Earl Crossing Katahdin Stream

The International Appalachian Trail lost a great friend, advocate, volunteer, and leader on Saturday, February 3, 2024.

Earl Raymond lived a long and full life, and he died just a couple of months shy of his 95th birthday.

Walter Andersen introduced Earl to the IAT shortly after our 10th anniversary celebration in Riley Brook, New Brunswick in June 2004. Roxanne Quimby had begun to acquire the land east of Baxter State Park that would become Katahdin Woods and Waters National Monument, and we hoped to be able to find a route for the trail out of Baxter and northward to the border. Old woods roads could be followed, but how were we going to get up and over Deasey Mountain? Walter had an answer, “I think Earl Raymond can help us.”

Walter and Earl had worked together during the search for a low-level nuclear waste repository in Maine during the 1980s. Earl was the chief operating officer of the Sewall Company, and among other skills was a renowned surveyor. A graduate of the University of Maine at Orono, Earl went on to earn a Master’s degree at the Yale School of Forestry––now the Yale School of the Environment. After a short stint with the National Park Service and the U.S. Forest Service, Earl joined the Sewall Company in Old Town, Maine in the late 1950s.

Earl’s fingerprints are on a number of significant corners of Maine, not the least of which is the Allagash Wilderness Waterway. The Waterway was established by the Maine Legislature in 1966, following a long negotiation with large landowners, it fell to Earl to organize the surveying and boundary marking of the state-owned Restricted Zone. When those around the negotiation table asked how long it would take to do the job, the Sewall Company representative said three summer seasons. No go! The job had to be done in 6 months. Earl took on the challenge, and his first decision was to hire Penobscot citizen and guide Joseph Sapiel to lead the operation––set up the camps, cook the meals, and move the teams of surveyors to their work. Guide Sapiel agreed to take on the work, but only if Earl would also hire his grandson as second in command––’Cookee’, in the parlance. With Joseph’s Sapiel’s and his grandson’s help, Earl’s crews completed surveying and marking the Waterway boundaries in the 6-month window they were given.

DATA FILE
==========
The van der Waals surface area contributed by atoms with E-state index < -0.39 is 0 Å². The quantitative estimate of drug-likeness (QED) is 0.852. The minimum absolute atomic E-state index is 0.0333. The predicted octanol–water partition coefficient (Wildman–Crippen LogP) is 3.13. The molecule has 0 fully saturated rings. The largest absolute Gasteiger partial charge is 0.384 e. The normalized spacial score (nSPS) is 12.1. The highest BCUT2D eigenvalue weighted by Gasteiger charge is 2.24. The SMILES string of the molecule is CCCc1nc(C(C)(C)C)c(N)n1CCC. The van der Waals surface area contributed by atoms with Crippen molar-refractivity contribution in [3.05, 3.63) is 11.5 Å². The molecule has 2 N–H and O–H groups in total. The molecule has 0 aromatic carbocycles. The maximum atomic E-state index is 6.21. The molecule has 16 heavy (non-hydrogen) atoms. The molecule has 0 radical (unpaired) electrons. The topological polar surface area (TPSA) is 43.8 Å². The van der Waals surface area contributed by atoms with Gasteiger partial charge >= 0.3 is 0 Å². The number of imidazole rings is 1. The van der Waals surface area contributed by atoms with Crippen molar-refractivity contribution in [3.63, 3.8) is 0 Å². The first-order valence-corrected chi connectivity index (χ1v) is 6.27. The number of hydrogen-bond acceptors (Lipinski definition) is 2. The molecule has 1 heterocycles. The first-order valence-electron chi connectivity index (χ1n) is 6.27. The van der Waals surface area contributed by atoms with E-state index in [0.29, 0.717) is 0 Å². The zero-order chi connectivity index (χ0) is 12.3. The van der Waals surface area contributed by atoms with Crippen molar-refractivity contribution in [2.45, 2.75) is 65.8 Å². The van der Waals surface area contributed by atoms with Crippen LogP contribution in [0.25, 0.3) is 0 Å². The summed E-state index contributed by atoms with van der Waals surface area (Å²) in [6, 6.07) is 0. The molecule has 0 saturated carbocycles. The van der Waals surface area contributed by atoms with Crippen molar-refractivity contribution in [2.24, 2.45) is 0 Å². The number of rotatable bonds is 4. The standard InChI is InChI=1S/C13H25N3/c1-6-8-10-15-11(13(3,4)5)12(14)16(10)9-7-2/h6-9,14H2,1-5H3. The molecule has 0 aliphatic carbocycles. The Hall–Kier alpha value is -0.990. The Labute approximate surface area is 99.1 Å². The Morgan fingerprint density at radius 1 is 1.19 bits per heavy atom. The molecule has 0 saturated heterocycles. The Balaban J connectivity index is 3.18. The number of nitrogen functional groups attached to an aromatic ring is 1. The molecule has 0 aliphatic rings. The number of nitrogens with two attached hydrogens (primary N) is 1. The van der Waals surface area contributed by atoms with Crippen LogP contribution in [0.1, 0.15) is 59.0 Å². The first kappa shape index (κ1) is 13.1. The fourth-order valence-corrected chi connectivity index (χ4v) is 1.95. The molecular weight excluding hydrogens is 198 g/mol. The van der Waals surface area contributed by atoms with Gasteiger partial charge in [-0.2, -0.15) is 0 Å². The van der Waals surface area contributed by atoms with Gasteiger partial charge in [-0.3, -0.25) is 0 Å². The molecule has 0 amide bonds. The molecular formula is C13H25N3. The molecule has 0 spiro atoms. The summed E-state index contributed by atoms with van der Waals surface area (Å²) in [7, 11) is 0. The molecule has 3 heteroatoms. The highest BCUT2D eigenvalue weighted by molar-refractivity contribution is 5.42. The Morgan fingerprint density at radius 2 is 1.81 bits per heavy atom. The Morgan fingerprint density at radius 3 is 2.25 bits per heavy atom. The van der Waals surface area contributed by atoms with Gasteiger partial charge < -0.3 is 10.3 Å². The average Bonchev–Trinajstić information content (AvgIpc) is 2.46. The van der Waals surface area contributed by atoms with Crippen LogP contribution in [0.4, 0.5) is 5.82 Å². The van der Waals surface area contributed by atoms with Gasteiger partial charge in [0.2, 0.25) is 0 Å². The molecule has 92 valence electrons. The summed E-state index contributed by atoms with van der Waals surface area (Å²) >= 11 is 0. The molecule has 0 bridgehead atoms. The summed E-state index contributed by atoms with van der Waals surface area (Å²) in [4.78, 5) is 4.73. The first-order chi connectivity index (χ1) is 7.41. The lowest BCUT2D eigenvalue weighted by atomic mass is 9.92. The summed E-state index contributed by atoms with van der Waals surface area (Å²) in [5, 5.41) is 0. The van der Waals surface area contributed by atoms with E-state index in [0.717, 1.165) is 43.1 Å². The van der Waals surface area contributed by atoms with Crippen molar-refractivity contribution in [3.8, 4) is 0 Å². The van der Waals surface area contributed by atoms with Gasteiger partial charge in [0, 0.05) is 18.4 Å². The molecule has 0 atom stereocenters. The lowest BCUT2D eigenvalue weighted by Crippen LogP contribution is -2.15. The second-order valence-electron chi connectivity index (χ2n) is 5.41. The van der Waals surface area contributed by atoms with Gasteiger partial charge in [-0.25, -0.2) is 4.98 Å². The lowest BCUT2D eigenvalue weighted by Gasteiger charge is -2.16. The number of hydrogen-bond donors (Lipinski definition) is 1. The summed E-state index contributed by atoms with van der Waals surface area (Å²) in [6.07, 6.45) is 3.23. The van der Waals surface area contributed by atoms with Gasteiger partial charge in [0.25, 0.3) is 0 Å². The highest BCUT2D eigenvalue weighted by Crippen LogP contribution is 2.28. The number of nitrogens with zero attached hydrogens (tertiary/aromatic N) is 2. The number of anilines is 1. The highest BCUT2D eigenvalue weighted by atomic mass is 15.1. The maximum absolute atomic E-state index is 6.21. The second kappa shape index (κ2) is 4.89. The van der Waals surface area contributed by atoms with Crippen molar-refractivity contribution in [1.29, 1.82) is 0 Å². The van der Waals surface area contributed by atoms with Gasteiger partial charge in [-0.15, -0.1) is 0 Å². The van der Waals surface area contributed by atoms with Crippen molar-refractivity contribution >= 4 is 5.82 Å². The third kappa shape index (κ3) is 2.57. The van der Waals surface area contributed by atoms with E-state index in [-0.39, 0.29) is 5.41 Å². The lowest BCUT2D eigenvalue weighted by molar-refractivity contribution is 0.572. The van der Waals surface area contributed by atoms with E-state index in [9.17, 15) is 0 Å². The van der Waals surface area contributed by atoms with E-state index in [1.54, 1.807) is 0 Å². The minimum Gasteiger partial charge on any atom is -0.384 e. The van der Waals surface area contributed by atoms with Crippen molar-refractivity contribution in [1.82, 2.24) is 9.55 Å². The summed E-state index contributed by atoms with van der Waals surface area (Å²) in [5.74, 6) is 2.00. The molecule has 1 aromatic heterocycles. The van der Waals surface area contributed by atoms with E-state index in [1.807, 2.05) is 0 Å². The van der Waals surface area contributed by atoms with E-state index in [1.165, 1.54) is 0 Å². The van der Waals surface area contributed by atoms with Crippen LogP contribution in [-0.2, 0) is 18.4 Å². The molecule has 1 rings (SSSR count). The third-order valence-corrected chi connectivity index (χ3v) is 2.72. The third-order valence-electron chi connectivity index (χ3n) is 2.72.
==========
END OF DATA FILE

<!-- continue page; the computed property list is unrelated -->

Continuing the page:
Earl joined the IAT board of directors the moment Walter put the question to him, and shortly thereafter he proposed a route across Wassataquoik Stream, along the Keep Path—and old route to Katahdin from the east, and up to the summit of Deasey.

A few years later, in June 2009, Earl joined a delegation of Maine and Newfoundland IAT leaders to Scotland. Some of us climbed Ben Nevis, the tallest mountain in the UK. At 80-years old, Earl stuck with me as I limped down the mountain on my recently surgically repaired ankle. We crossed a mountain stream half way down and Earl urged me to “ice” my foot and ankle. Earl looked after us!

In 2015, Earl decided that the Fire Lookout on Deasey Mountain needed to have the watchman’s fire spotting table restored. He found a copy of the original 360˚ map of the land surrounding Deasey at the Sewall Company and he fashioned a new alidade––surveyor’s spotting device––to be installed on the circular table top. The new tabletop and alidade were installed by Earl and others on June 3, 2016.

Earl and Susan Adams make it to the summit of Deasey Mountain, June 3, 2016, for the installation of the new spotting table and alidade.

Phine Ewing and I traveled to Donegal in the Republic of Ireland and Northern Ireland in October 2016, along with friends Rebecca Marvil and Brian Smyth, and fellow Maine IATers, Earl, his partner Maureen, and Ed Friedman. Our motley crew spent a week walking from the famous sea cliffs at Slieve League to Donegal Town, before attending the Annual General Meeting of the IAT in Strabane, Northern Ireland. Earl was 87! Earl and Maureen were right in the middle of things, notably as we gathered at Kelly’s Bridge between County Donegal, Republic of Ireland and County Tyrone, Northern Ireland. It was the first such project between these countries since the Good Friday accords.

Earl was a stalwart and tireless companion and we’ll miss him. Please consider making a donation in Earl’s memory and honor to the Maine Chapter of the International Appalachian Trail.

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